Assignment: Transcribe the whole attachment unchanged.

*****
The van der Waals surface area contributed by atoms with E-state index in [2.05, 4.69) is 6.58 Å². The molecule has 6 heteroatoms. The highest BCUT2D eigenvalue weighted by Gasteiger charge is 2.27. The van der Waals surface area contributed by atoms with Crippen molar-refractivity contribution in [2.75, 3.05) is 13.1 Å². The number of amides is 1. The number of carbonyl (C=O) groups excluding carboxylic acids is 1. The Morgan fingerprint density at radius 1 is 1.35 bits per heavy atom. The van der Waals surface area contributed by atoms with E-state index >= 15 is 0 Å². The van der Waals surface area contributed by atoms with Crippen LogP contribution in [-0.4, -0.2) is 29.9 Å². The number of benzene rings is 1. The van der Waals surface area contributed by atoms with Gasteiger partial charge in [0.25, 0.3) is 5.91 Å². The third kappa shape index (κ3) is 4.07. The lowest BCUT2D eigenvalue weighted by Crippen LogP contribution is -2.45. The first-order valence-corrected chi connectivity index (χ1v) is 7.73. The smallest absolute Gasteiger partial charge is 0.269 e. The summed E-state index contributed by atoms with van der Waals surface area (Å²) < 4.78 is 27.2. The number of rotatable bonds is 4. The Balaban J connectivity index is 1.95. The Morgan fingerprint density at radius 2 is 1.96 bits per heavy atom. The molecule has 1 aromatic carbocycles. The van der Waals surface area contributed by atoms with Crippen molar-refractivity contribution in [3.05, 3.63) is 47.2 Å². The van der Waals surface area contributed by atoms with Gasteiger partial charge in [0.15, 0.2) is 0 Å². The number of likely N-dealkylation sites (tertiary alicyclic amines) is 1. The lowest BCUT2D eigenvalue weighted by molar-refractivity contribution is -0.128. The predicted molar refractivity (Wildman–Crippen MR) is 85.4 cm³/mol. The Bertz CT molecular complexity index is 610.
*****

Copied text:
The van der Waals surface area contributed by atoms with E-state index in [2.05, 4.69) is 6.58 Å². The molecule has 6 heteroatoms. The highest BCUT2D eigenvalue weighted by Gasteiger charge is 2.27. The van der Waals surface area contributed by atoms with Crippen molar-refractivity contribution in [2.75, 3.05) is 13.1 Å². The number of amides is 1. The number of carbonyl (C=O) groups excluding carboxylic acids is 1. The Morgan fingerprint density at radius 1 is 1.35 bits per heavy atom. The van der Waals surface area contributed by atoms with E-state index >= 15 is 0 Å². The van der Waals surface area contributed by atoms with Crippen LogP contribution in [-0.4, -0.2) is 29.9 Å². The number of benzene rings is 1. The van der Waals surface area contributed by atoms with Gasteiger partial charge in [0.25, 0.3) is 5.91 Å². The third kappa shape index (κ3) is 4.07. The lowest BCUT2D eigenvalue weighted by Crippen LogP contribution is -2.45. The first-order valence-corrected chi connectivity index (χ1v) is 7.73. The smallest absolute Gasteiger partial charge is 0.269 e. The summed E-state index contributed by atoms with van der Waals surface area (Å²) < 4.78 is 27.2. The number of rotatable bonds is 4. The Balaban J connectivity index is 1.95. The Morgan fingerprint density at radius 2 is 1.96 bits per heavy atom. The molecule has 1 aromatic carbocycles. The van der Waals surface area contributed by atoms with Crippen molar-refractivity contribution in [3.05, 3.63) is 47.2 Å². The van der Waals surface area contributed by atoms with Gasteiger partial charge in [0.15, 0.2) is 0 Å². The number of likely N-dealkylation sites (tertiary alicyclic amines) is 1. The lowest BCUT2D eigenvalue weighted by molar-refractivity contribution is -0.128. The predicted molar refractivity (Wildman–Crippen MR) is 85.4 cm³/mol. The Bertz CT molecular complexity index is 610.